A fresh report from the well-respected research firm Dell’Oro Group states that the Open RAN (Radio Access Network) movement is being supported by stronger-than-expected O-RAN progress in North America. As a result, open RAN is now projected to account for 15 percent to 20 percent of global RAN by 2027.
The paid research shows that preliminary data suggests that Open RAN has a minimal impact on the overall RAN supplier dynamics.
Strand says Open RAN isn’t ready for prime time
Strand Consult, founded in 1995 and known for its ability to separate industry hype from facts, said in their 2023 predictions and 2022 telecom review that they were right about OpenRAN being more talk than implementation.
“We said that advocates like to talk about it but that mobile operators don’t buy it. In 2022 Parallel Wireless threw in the towel, and most experts agreed that OpenRAN is not ready for prime time,” Strand said.
Open RAN plugs itself as a panacea for carrier capital expenditure, given its use of disaggregated, industry-standard server platforms and software-defined functionality.
Strand has issued numerous reports dissecting Open RAN ‘hype’ versus objectivity.
In their 47-page free report, “Debunking 25 Myths of OpenRAN” Strand notes that many OpenRAN pronouncements sound too good to be true, citing claims it’s a technology that can reduce mobile operators’ infrastructure CAPEX and OPEX by 30-40 percent.
Strand says investors and other decision-makers want objective information about the latest mobile industry and not hype.
Firm’s concerns are shared by the House of Representatives Foreign Affairs Committee
Strand has examined the claims made by OpenRAN proponents and states that Strand has nothing against OpenRAN. However, they want to create transparency at the O-RAN Alliance, and some of its members have pushed back. They said their transparency concerns are shared by policymakers in the EU and US, notably the House of Representatives Foreign Affairs Committee.
In their report, Strand investigated the quality of the literature describing OpenRAN. It categorizes the 25 myths into six categories: security, competition, innovation, engineering, economics, and public policy.
Among the OpenRAN reports, articles, and investigations, there is little information that can be classified as empirical, scientific, or peer-reviewed, the company argues. They state that outside of a few exceptions, most materials are marketing/advocacy promoted by OpenRAN proponents or news/press releases/opinion pieces. The key shortcomings of the OpenRAN discussion include the following:
- Lack of objectivity and/or empirical support
- Preconceived notions, assumptions, and assertions about the economics of infrastructure, competition, and innovation
- Little to no discussion of the infrastructure value chain beyond the large infrastructure equipment providers
- Ignorance or failure to disclose that OpenRAN is not a technical standard. The O-RAN Alliance develops technical specifications for 4G, and 5G RAN internal functions and interface, not for 2G and 3G. The O-RAN Alliance is not a standards development organization (SDOs) like the 3GPP.
- Ignorance or failure to disclose that OpenRAN only supports 4G and 5G and, therefore, it is not a 1:1 commercial alternative for 5G networks. Moreover, OpenRAN does not support 2G, and 3G, the prevailing network generation in many developing countries, and yet OpenRAN is reported as a solution for developing countries.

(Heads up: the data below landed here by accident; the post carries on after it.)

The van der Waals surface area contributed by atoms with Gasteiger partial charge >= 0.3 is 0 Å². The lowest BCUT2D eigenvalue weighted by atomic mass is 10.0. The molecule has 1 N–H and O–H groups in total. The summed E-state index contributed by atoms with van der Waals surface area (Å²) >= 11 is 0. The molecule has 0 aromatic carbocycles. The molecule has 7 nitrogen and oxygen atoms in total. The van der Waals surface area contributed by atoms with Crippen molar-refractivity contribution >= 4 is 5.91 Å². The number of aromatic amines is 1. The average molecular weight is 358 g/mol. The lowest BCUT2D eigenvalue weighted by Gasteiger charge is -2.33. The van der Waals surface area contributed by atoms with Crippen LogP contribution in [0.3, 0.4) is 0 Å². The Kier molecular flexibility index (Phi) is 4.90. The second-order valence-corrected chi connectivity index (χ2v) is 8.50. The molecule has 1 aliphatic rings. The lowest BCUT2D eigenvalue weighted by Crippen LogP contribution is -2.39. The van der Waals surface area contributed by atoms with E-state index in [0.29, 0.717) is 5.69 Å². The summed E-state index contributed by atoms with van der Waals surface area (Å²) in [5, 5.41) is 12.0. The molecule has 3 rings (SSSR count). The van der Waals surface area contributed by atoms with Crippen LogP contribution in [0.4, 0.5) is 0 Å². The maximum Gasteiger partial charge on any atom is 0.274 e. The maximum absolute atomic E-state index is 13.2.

- Ignorance or failure to disclose that 182 commercial 5G networks have been launched globally. These are classic RAN installations that support 2, 3, 4, and 5G in one base station. There is only one commercial OpenRAN installation, Rakuten, in Japan.
- Ignorance or failure to disclose how small expectations are for the OpenRAN install base by 2025 and 2030 compared to the entire market. This is likely just 1 percent in 2025 and under 3 percent in 2030.
- Ignorance or failure to disclose the role of Chinese vendors in the OpenRAN ecosystem and their leading role in the OpenRAN governance and specification setting.
Strand says the report “takes a critical view of the claims made about OpenRAN, including the claim that OpenRAN will stimulate the 5G service market. Strand Consult doesn’t believe OpenRAN will stimulate the 5G service market. We understand which services there will be in the core network and which in the cloud. The key problem for OpenRAN community is that they can’t explain which services are based on RAN that requires OpenRAN on a cell site to be implemented. And the OpenRAN community cannot tell us who will develop these OpenRAN-based services, who will sell them, what business models underlie these services, and whether they will address the corporate or consumer market. And they cannot tell us whether these services only be available on the few mobile sites where the operators have implemented OpenRAN, e.g., outside the big cities.”
Another Strand report, “The Moment of Truth: Is OpenRAN an alternative for emerging markets?” investigates the claims that OpenRAN will enable mobile operators to leapfrog mobile standards, connect the unconnected, and ensure a safe alternative to Chinese network equipment.
While the Open RAN movement is not confined to a specific technology, RF output power, spectrum band, or deployment configuration – Open RAN macros are expected to drive the lion’s share of the O-RAN CAPEX, accounting for around 90 percent of the revenues throughout the forecast period, Dell’Oro Group said in its report.
Editor’s Note: There is considerable confusion and ambiguity surrounding certain often-used Radio Access Network (RAN) terminology and acronyms. Last month, RedHat provided an informative article: What is open RAN?